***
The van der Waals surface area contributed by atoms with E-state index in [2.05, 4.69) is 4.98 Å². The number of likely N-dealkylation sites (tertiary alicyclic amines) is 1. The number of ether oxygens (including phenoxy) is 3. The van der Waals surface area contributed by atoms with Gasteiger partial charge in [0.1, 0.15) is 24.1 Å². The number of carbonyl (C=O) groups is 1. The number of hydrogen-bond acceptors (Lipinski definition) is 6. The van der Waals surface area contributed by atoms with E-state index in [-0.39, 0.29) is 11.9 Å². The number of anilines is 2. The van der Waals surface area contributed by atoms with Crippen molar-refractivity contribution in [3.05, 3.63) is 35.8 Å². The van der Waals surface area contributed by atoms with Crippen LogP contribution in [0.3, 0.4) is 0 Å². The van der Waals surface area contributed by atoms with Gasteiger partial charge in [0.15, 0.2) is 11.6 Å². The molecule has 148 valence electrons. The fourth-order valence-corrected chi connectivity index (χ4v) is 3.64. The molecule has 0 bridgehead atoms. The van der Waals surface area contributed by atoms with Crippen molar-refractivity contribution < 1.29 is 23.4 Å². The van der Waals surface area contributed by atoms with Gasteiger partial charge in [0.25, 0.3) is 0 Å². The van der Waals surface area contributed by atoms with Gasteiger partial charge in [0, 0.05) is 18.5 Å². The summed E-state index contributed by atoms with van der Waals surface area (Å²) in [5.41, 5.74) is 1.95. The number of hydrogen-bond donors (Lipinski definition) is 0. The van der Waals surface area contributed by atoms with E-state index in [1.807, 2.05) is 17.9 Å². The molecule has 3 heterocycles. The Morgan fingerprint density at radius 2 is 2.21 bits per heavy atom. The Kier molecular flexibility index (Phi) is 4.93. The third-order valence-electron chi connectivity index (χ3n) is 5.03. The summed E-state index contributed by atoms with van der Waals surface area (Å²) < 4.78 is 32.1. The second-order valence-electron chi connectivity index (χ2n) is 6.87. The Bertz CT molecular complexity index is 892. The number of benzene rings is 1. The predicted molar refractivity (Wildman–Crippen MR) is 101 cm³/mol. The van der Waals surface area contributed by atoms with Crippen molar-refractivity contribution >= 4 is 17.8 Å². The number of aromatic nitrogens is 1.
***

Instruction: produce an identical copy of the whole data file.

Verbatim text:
The van der Waals surface area contributed by atoms with E-state index in [2.05, 4.69) is 4.98 Å². The number of likely N-dealkylation sites (tertiary alicyclic amines) is 1. The number of ether oxygens (including phenoxy) is 3. The van der Waals surface area contributed by atoms with Gasteiger partial charge in [0.1, 0.15) is 24.1 Å². The number of carbonyl (C=O) groups is 1. The number of hydrogen-bond acceptors (Lipinski definition) is 6. The van der Waals surface area contributed by atoms with E-state index in [-0.39, 0.29) is 11.9 Å². The number of anilines is 2. The van der Waals surface area contributed by atoms with Crippen molar-refractivity contribution in [3.05, 3.63) is 35.8 Å². The van der Waals surface area contributed by atoms with Crippen LogP contribution in [0.3, 0.4) is 0 Å². The van der Waals surface area contributed by atoms with Gasteiger partial charge in [0.15, 0.2) is 11.6 Å². The molecule has 148 valence electrons. The fourth-order valence-corrected chi connectivity index (χ4v) is 3.64. The molecule has 0 bridgehead atoms. The van der Waals surface area contributed by atoms with Crippen molar-refractivity contribution < 1.29 is 23.4 Å². The van der Waals surface area contributed by atoms with Gasteiger partial charge in [0.25, 0.3) is 0 Å². The van der Waals surface area contributed by atoms with Gasteiger partial charge in [0, 0.05) is 18.5 Å². The summed E-state index contributed by atoms with van der Waals surface area (Å²) in [5.41, 5.74) is 1.95. The number of hydrogen-bond donors (Lipinski definition) is 0. The van der Waals surface area contributed by atoms with E-state index in [1.807, 2.05) is 17.9 Å². The molecule has 3 heterocycles. The Morgan fingerprint density at radius 2 is 2.21 bits per heavy atom. The Kier molecular flexibility index (Phi) is 4.93. The third-order valence-electron chi connectivity index (χ3n) is 5.03. The summed E-state index contributed by atoms with van der Waals surface area (Å²) < 4.78 is 32.1. The second-order valence-electron chi connectivity index (χ2n) is 6.87. The Bertz CT molecular complexity index is 892. The number of benzene rings is 1. The predicted molar refractivity (Wildman–Crippen MR) is 101 cm³/mol. The van der Waals surface area contributed by atoms with Crippen molar-refractivity contribution >= 4 is 17.8 Å². The number of aromatic nitrogens is 1.